Beyond that, however, is the Baloch resentment at the way Balochistan was used by both the Pakistani military and ISI to train Taliban militia of Afghanistan. Islamabad has also settled a large number of Afghan Pushtuns in Balochistan, endangering the ethnic demographic balance of that province. In addition, the United States has set upon two major air bases—Dalbandian and Pasni—in Balochistan, to battle the "war on terror" waged in Afghanistan. All these activities, and more, are considered by the Baloch as an attempt to erode their Baloch identity.

U.S. To Hold Joint Military Exercise with Mongolia

President Bush's one-day trip Nov. 21 to Mongolia, will be consummated beginning Aug. 11, when the U.S. and Mongolia will begin a two week-long military exercise, India Defence reported Aug. 9. Participating in the exercise will be about 220 American soldiers, 630 from Mongolia, and 240 from India, Thailand, Bangladesh, Fiji, and Tonga.

Washington claims that the United States has strengthened its ties with Mongolia, a landlocked country of about 2.6 million, between China and Russia. Mongolia had joined 39 other countries that supported the U.S.-led coalition that invaded Iraq in April 2003.

The objective of the two-week drill is to help "improve international cooperation in resolving armed conflicts" and "restoring civilian infrastructure," the U.S. State Department said in a press release on Aug. 8.

Bangladesh Opposes India Oil Hunt in Bay of Bengal

The government of Bangladeshi Prime Minister Begum Khaleda Zia has lodged a strong protest against India's move inviting tenders to explore oil and gas in the "undemarcated areas" of Bay of Bengal, Alexander's Oil & Gas reported Aug. 8. "Dhaka feels that these issues [regarding demarcation of areas] should be resolved through discussion," Begum Zia said. Bangladesh has also opposed India's proposal to link rivers to meet water demands in the Subcontinent.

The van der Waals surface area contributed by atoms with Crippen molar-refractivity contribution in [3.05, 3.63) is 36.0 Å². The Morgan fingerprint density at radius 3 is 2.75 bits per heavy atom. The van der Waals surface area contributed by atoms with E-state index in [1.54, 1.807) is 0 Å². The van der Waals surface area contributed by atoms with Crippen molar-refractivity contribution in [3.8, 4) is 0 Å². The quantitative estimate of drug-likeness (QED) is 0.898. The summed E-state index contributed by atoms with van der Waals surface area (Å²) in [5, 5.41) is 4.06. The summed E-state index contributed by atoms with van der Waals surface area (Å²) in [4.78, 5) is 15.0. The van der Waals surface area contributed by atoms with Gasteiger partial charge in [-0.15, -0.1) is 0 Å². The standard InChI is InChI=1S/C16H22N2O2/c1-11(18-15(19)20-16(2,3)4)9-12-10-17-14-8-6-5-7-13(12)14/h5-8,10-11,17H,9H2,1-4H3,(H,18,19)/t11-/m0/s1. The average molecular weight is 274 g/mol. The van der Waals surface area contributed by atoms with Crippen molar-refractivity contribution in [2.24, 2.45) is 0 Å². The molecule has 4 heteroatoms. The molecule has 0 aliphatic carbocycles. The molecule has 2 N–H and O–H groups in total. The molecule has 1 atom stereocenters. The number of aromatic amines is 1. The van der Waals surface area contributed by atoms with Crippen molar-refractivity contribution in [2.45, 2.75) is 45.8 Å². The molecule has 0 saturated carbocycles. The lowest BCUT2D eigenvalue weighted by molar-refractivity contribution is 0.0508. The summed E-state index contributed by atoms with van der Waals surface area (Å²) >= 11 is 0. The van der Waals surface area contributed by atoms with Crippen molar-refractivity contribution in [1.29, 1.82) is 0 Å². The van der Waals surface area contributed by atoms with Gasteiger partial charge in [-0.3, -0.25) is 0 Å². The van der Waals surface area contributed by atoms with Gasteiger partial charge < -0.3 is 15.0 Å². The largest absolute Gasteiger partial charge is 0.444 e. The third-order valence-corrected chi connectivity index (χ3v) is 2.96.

Bangladesh's opposition to India's oil hunt is a manifestation of growing differences between the two countries. Since the Iraq war began, the Begum Zia government has increasingly moved towards securing support of the fast-growing militant Islamic fundamentalists within the country led by the Jamaat-e-Islami and Harkat ul Jihadi Islami (HUJI). The latter is widely acknowledged to be a terrorist group propped up by the Pakistani ISI. As a result of these developments, tensions between Dhaka and New Delhi have multiplied.

In addition, Dhaka has given Beijing access to the port of Chittagong, situated in the Bay of Bengal. China is also training Bangladeshi military officials and lobbying in Dhaka to set up a naval base east of Chittagong.

Malaysia To Use Chinese Maglev Technology

Malaysia's Johor state will use Chinese technology to build maglev transit for Johor and, later, high-speed rail connections between Kuala Lumpur and Singapore. The private firm Jalur Mudra signed a deal with China's Beijing Enterprise Holdings to develop and promote maglev in the region. The New Straits Times reported Aug. 8 that China has developed maglev not only for long-distance high-speed transit, but also for low-speed urban monorails. The monorail maglev is 15%-30% cheaper than other types of monorail. The Johor government will take a 30% stake in the 50 km monorail project, targetted for completion in five years. A high-speed maglev route from Kuala Lumpur to Singapore is under discussion.